Former Los Angeles Dodgers manager Tommy Lasorda, 86, was the center of attention during Temple Emanuel of Beverly Hills’ “Baseball Day” on Jan. 14, and his star power was enough to draw more than 150 attendees.
A Q-and-A conducted by Ben Platt, national correspondent for Major League Baseball Advanced Media and a Temple Emanuel congregant, was one of many highlights. The event featured a video tribute to Lasorda, a lecture by the baseball icon and, of course, kosher hot dogs.
“This is my 65th year with the Dodgers, and 64th married,” Lasorda told the crowd, when asked how long he’d been in the game.
The intergenerational gathering was part of “an ongoing effort [at Emanuel] to connect children, teens, adults and seniors through innovative programs and activities,” according to a synagogue press release.
Yiddishkayt, which describes itself as the “premier Yiddish cultural and education center in Los Angeles,” has named David Levitus, Bend the Arc’s former interim Southern California regional director, as its new director of development.
Robert Adler Peckerar, executive director at Yiddishkayt, expressed confidence that Levitus is the best fit for the organization.
“We have big plans at Yiddishkayt. In the coming years, we’re going to experiment with exciting new forms of local programming in Los Angeles. … David is a key part of this plan to help us grow because of his considerable skills and relationships. He embodies much of what Yiddishkayt means — compassionate, critical engagement with his fellow human beings and the wider world,” Peckerar said.
“I’m thrilled to be joining the Yiddishkayt mishpachah,” Levitus said. “No one else brings the beautiful diversity of Jewish culture to life in quite the same authentic, unexpected and democratic ways. Yiddishkayt never forgets that Jewish history is neither a string of endless tragedies nor a triumphal crescendo to the present.”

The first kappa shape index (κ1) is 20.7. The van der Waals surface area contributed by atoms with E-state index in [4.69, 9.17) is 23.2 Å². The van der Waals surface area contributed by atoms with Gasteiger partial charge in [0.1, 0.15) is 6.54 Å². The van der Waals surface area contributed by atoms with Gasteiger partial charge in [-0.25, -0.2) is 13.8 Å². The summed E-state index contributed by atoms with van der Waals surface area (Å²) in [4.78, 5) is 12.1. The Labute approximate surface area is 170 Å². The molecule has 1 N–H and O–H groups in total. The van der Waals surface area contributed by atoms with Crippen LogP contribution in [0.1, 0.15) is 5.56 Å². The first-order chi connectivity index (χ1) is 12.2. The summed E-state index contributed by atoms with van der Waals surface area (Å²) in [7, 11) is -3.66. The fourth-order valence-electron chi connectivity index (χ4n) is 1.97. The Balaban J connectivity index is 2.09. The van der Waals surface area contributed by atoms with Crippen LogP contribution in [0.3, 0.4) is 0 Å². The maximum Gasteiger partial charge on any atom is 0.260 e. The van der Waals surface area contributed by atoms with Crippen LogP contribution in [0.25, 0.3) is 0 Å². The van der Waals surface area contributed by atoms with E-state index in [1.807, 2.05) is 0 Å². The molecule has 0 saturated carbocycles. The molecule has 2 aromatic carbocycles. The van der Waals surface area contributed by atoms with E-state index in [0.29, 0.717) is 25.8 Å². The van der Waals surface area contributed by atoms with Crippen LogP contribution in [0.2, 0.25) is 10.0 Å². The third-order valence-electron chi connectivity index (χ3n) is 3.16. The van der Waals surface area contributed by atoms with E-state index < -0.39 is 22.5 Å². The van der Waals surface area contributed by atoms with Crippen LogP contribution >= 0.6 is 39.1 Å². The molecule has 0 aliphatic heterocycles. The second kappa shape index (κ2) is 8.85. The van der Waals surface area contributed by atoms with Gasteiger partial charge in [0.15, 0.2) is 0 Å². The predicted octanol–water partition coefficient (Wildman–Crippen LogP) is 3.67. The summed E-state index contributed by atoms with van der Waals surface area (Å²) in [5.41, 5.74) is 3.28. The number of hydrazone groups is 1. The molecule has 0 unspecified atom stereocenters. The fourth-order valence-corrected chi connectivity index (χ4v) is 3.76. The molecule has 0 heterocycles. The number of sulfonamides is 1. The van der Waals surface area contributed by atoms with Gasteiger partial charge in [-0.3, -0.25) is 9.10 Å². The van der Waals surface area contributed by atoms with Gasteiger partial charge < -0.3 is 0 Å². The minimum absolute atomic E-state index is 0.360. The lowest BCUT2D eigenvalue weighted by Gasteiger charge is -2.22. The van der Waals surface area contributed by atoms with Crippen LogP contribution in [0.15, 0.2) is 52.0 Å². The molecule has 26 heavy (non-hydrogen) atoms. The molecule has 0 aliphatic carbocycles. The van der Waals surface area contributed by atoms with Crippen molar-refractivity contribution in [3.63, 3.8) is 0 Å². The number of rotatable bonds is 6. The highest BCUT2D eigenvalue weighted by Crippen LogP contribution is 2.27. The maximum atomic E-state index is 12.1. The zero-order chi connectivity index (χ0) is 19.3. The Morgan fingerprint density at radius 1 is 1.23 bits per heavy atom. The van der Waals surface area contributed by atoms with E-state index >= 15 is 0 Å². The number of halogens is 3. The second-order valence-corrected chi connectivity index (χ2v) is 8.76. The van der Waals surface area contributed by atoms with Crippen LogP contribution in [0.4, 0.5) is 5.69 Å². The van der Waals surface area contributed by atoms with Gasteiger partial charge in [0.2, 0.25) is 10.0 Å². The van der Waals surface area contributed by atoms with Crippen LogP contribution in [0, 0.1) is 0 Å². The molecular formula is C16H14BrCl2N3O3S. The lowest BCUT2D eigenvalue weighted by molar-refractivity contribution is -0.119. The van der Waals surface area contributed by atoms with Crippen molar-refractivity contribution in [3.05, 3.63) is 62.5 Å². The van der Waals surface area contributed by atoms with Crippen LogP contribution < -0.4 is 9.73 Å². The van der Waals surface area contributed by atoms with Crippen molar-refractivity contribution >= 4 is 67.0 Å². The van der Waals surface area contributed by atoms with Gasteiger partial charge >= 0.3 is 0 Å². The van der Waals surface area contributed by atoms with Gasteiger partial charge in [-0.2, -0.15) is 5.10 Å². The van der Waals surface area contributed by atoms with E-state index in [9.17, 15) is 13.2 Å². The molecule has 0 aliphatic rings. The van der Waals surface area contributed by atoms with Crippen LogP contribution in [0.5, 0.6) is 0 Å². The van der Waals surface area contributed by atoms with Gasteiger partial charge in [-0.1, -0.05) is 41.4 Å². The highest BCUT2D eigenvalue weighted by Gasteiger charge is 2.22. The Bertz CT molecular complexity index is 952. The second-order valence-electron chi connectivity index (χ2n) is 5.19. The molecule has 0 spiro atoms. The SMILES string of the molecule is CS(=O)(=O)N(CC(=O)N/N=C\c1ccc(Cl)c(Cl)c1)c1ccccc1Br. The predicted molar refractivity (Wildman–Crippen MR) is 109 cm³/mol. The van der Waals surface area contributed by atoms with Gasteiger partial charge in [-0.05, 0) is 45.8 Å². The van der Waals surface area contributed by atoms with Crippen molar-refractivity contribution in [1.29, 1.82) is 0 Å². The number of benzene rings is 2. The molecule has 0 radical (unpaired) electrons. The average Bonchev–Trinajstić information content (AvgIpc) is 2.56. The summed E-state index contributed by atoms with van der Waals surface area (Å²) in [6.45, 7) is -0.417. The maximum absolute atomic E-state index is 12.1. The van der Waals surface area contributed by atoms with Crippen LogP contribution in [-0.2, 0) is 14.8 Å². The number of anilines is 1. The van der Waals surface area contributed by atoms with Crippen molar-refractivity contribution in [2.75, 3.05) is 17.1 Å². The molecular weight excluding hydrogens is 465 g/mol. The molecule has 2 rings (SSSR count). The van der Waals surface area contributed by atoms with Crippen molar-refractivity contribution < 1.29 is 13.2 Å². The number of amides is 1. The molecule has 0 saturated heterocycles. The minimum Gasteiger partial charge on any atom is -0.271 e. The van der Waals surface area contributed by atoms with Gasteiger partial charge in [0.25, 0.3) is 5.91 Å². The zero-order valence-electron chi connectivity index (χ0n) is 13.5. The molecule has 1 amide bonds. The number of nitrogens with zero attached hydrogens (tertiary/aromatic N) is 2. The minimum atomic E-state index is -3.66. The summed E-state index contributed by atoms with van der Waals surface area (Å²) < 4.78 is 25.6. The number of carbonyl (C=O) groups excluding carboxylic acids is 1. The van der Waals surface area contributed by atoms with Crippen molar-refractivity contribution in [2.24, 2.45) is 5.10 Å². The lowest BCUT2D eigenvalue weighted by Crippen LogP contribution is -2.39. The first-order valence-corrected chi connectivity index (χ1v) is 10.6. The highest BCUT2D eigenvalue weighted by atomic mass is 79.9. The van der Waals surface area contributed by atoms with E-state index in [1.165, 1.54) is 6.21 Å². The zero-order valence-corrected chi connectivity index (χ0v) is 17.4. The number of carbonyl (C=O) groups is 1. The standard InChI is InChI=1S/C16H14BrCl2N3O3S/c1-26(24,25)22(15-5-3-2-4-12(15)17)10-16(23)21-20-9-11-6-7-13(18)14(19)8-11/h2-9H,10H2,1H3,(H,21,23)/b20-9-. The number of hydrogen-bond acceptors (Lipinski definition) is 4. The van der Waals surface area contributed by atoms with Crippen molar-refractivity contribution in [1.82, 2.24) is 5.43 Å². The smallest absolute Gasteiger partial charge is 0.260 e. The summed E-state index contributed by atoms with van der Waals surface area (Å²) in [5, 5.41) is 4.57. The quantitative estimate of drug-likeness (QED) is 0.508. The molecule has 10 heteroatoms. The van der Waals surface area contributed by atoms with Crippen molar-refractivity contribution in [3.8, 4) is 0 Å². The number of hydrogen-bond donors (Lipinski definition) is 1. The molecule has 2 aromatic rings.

Levitus said that Yiddishkayt, which organizes Yiddish-focused theater events, concerts and more, helps Jews in their ongoing search for identity.
“The vitality and variety of the Jewish experience is bursting with lessons for life in a global, multicultural age, and Yiddishkayt shows us exactly where to start looking,” he said.
Peckerar said that Levitus will have many responsibilities. They will include expanding the organization’s Helix Project, which takes college students on three-week-long immersion trips to Europe for visits to destinations that represent “the historical heartlands of Jewish life,” according to the Yiddishkayt Web site.
More than 110 people attended an American Technion Society (ATS) event at the Museum of Tolerance’s Peltz Theater on Jan. 16. The program featured a presentation by Technion-Israel Institute of Technology associate professor Alon Wolf, who discussed robotics innovation used in surgical procedures and search and rescue. He also lectured on advances in osteoarthritis and knee replacement.
Attendees included Jared Hakimi, North American representative at the Technion International School; Diana Stein Judovits, ATS Western regional director; Rena Conner, ATS Southern California chapter president; and Irwin Field, ATS national board member and former Jewish Journal publisher.
ATS is a fundraising partner for the Technion-Israel Institute of Technology.
Moving and Shaking acknowledges accomplishments by members of the local Jewish community, including people who start new jobs, leave jobs, win awards and more, as well as local events that featured leaders from the Jewish and Israeli communities. Got a tip? E-mail it to email@example.com.
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